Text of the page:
When you're shopping for a TV, it's likely you're going to get a 4k model. A TV's resolution can be its main selling point, as it's easy to throw the 4k label on any TV, but the resolution is only one small factor in the total picture quality. While 4k is an upgrade from 1080p, it may be hard to notice the difference in resolution if you sit far from the TV, or if you just watch 1080p content. Since most TVs now are 4k and it's hard to find 1080p models, you won't really have to choose between 4k and 1080p anyway.
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Low Brightness Mode. The ZH403 power settings run from 100% (full power) to 50% in increments of 5%, with the measurement for each setting roughly matching the stated percentage. Brightness was reduced by 7% at both the 95% and 90% settings, for example, 16% at the 80% setting, and 45% at the 50% setting. There is also an Eco setting, which has the same effect as setting power to 50%. The power level also affects light-source life, rated for 20,000 hours at 100% and 30,000 hours at 50%.
Zoom Lens Effect on Brightness. Compared with the full wide angle setting, the ZH403's full telephoto setting reduced measured brightness by 12%. This is a small enough drop to ignore in most cases when considering how far to position the projector from the screen.
Video Optimized Lumens (SDR). Thanks to its delivering the most accurate color of all the color modes, the best contrast, and the darkest black level, sRBG with default settings is the obvious pick for video. Its measured 1,072 lumens is enough to light up a 150-inch, 1.0-gain screen in a dark room or a 95-inch, 1.3-gain screen in moderate ambient light. Keep in mind that even though the projector can accept 3840x2160 input, it has to convert the input to the DLP chip's native 1080p to show it. Somewhat counterintuitively, the image was a little sharper when I left my Blu-ray player resolution set to Auto, so it would first upconvert the content to 3840x2160 and the projector had to convert it back, as compared with setting the player to 1080p to avoid the two conversions.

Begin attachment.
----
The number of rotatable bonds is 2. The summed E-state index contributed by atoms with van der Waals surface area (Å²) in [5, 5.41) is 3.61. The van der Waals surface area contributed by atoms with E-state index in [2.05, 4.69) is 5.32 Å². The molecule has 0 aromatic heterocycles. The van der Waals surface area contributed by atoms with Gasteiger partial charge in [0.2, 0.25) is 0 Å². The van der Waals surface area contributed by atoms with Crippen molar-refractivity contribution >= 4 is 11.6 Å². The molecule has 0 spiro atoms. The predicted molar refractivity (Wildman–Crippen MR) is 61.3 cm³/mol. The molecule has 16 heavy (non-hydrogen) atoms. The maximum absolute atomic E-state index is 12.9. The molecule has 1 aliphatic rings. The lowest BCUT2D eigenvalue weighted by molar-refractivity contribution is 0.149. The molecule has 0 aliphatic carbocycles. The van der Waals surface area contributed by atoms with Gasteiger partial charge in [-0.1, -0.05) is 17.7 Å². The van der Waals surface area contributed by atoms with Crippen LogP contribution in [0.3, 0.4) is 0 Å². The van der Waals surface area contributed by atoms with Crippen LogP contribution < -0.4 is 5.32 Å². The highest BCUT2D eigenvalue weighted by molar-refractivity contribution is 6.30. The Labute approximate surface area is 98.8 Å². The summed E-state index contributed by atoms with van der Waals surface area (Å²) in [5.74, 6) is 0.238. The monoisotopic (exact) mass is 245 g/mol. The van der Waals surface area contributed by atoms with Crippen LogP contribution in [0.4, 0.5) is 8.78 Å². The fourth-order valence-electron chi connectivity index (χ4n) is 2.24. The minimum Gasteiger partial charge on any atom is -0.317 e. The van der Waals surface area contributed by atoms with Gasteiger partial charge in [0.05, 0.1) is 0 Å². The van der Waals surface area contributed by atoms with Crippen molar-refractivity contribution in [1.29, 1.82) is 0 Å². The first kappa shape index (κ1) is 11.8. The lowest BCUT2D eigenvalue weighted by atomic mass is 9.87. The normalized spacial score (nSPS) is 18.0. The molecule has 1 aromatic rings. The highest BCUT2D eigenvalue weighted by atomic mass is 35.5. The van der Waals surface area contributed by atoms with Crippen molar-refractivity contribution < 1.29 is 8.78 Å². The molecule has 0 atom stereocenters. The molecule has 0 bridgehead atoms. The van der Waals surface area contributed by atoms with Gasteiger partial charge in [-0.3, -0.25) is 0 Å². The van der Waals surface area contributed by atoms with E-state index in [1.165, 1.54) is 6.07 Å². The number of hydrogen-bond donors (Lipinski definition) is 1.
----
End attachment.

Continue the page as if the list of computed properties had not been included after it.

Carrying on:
Contrast, Black Level, and Three-Dimensionality. For 1080p film and video content, the sRGB mode offered contrast, black level, and shadow detail comparable to a sub-$1,000 home theater projector, which is better than many high brightness projectors meant for business and education can manage.
An A/B comparison between 4K UHD HDR and 1080p SDR versions of the same movies showed that the image was a little sharper with 4K UHD content, shadow detail was noticeably better, and colors had better saturation. However reds and yellows were a little dark compared with the color for 1080p content. There is no HDR Brightness setting, but the HDR Picture Mode gives some of the same flexibility for adjusting tone mapping for HDR. Setting the mode to Bright rather than the default Standard improved the issue with reds and yellows somewhat in scenes dominated by midtones without hurting dark scenes.
Brightness Uniformity. The test unit delivered 64% brightness uniformity at its full wide angle setting and 71% at its full telephoto setting. Using a solid white image, the difference was visible at both settings as being brightest at the bottom center of the image and slightly dimmer going both up and towards each side. However even 64% is better uniformity than many inexpensive home theater projectors can manage, and it's little enough that's its hidden by any image that breaks up the field of view with text, graphics, or a photorealistic picture.
At this writing, the DLP-based Optoma ZH403 is the least expensive native 1080p laser projector on the planet by several hundred dollars, and its aggressive price is even more impressive when considered alongside its performance. Quite simply, the combination of features and performance is spot on for the kinds of applications the projector is meant for, most notably presentations and occasional video in a mid-to-large size room as well as digital signage and museum exhibits.
For 1080p SDR content and using our preferred settings, the ZH403 delivered eye-catching color for graphics, suitably neutral color for photos and video, and good enough contrast, shadow detail, and three dimensionality to make movies and video highly watchable. It also supports HDR well enough to make 4K UHD HDR video content highly watchable as well, with a noticeable boost in both color saturation and shadow detail. And the Dicom Sim mode makes it appropriate for medical presentations.